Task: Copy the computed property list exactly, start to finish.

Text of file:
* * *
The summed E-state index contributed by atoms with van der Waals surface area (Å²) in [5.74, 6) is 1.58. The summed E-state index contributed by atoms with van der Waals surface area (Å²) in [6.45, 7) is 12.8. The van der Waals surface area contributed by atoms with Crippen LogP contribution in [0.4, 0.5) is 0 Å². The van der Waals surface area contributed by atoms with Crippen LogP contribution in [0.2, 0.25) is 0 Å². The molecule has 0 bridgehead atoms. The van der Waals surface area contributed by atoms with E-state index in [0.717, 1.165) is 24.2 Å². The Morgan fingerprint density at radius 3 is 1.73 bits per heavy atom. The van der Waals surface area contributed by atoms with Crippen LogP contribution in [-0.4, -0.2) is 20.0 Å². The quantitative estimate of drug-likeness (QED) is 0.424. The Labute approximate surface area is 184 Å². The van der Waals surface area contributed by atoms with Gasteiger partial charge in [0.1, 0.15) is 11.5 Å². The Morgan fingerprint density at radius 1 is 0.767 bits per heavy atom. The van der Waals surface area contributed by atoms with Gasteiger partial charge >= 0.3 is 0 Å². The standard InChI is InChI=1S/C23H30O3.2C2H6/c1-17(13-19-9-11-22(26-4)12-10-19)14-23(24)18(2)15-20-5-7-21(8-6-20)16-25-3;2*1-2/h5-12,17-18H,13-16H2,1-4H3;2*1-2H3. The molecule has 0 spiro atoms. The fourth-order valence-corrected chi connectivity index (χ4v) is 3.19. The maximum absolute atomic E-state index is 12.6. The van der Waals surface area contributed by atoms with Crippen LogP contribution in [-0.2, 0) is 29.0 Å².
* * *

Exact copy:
The summed E-state index contributed by atoms with van der Waals surface area (Å²) in [5.74, 6) is 1.58. The summed E-state index contributed by atoms with van der Waals surface area (Å²) in [6.45, 7) is 12.8. The van der Waals surface area contributed by atoms with Crippen LogP contribution in [0.4, 0.5) is 0 Å². The van der Waals surface area contributed by atoms with Crippen LogP contribution in [0.2, 0.25) is 0 Å². The molecule has 0 bridgehead atoms. The van der Waals surface area contributed by atoms with E-state index in [0.717, 1.165) is 24.2 Å². The Morgan fingerprint density at radius 3 is 1.73 bits per heavy atom. The van der Waals surface area contributed by atoms with Crippen LogP contribution in [-0.4, -0.2) is 20.0 Å². The quantitative estimate of drug-likeness (QED) is 0.424. The Labute approximate surface area is 184 Å². The van der Waals surface area contributed by atoms with Gasteiger partial charge in [0.1, 0.15) is 11.5 Å². The Morgan fingerprint density at radius 1 is 0.767 bits per heavy atom. The van der Waals surface area contributed by atoms with Gasteiger partial charge >= 0.3 is 0 Å². The standard InChI is InChI=1S/C23H30O3.2C2H6/c1-17(13-19-9-11-22(26-4)12-10-19)14-23(24)18(2)15-20-5-7-21(8-6-20)16-25-3;2*1-2/h5-12,17-18H,13-16H2,1-4H3;2*1-2H3. The molecule has 0 spiro atoms. The fourth-order valence-corrected chi connectivity index (χ4v) is 3.19. The maximum absolute atomic E-state index is 12.6. The van der Waals surface area contributed by atoms with Crippen LogP contribution in [-0.2, 0) is 29.0 Å².